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to raise the money to pay down debt and invest in technology, invest for the future. it does sound good but we do know about the french unions. how long before that roadblock is hit? they have managed to get some privatisation done, even over the last 20 years before he was in power. sooner or later it will get more difficult. it will get harder and harderfor more difficult. it will get harder and harder for him. more difficult. it will get harder and harderfor him. it will be good for the state. we have not had arguments here about efficiency, it is more about raising capital. there are two things. unions and on the right you have resistance about selling assets to foreigners. so the left wing and the right wing. so who has the money? i imagine china would be looking? china and the middle east. that investment is good up to the point where it becomes ownership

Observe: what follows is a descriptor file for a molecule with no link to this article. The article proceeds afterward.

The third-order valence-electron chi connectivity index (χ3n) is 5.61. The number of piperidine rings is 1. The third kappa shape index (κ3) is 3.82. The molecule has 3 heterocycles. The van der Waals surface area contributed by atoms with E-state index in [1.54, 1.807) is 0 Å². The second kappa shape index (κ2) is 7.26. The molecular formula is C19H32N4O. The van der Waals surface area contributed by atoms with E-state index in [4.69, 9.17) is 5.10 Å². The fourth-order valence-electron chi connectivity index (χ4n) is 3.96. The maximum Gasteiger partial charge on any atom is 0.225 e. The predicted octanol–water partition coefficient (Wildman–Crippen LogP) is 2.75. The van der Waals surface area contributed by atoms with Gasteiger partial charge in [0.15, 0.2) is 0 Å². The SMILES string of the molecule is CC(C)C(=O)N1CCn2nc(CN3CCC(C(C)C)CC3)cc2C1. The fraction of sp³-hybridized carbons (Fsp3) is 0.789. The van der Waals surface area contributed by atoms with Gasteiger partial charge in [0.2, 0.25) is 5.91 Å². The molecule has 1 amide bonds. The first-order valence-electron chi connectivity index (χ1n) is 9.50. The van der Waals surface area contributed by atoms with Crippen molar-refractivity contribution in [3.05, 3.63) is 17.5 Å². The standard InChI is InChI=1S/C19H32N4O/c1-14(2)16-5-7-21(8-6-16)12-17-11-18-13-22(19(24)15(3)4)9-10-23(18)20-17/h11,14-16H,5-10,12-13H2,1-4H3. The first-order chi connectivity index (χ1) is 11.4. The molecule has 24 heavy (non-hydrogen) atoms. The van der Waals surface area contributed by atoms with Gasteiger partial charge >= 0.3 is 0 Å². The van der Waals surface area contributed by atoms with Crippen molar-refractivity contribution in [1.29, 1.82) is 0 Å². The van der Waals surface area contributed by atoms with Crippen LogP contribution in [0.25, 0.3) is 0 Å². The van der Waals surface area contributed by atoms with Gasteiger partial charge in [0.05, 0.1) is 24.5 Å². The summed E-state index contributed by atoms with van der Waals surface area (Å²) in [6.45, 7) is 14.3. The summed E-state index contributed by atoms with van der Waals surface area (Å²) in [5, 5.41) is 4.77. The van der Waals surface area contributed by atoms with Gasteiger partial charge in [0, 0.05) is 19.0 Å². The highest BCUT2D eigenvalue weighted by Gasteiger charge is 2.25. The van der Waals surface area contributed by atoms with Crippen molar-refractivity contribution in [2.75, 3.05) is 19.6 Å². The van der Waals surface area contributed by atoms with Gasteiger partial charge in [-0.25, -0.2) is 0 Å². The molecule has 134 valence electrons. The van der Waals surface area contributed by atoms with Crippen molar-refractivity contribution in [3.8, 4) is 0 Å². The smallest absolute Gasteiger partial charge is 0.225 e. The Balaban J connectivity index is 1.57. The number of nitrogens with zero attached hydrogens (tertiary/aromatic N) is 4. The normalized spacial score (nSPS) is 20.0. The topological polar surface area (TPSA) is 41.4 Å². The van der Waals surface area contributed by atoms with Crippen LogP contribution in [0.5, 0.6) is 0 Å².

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of strategically important assets. they do need the money, however. as do many other governments in europe. he will be back for the news reefing and we will talk to an economist later during business briefing about this story. let's talk about gaming now. gaming has become one of the most popular pastimes — but it seems it may not be good for everyone. for the first time, the world health organization has acknowledged a medical condition which it is calling gaming disorder. it's creating guidelines for diagnosing people who have developed problems, including addiction, based around electronic games. 0ur media editor amol rajan reports. you could be fighting dragons, or you could be taking out a terrorist force. anything you want to do — save a princess or become a blue hedgehog running at the speed of sound. it's crazy. starwars and gaming, and they put them into the one thing, and it's absolutely amazing how you can be any character. you can be a stormtrooper, you can be a rebel, and you can be absolutely anything, and do whatever you want, and you can change your character. from angry birds and candy crush to the latest craze,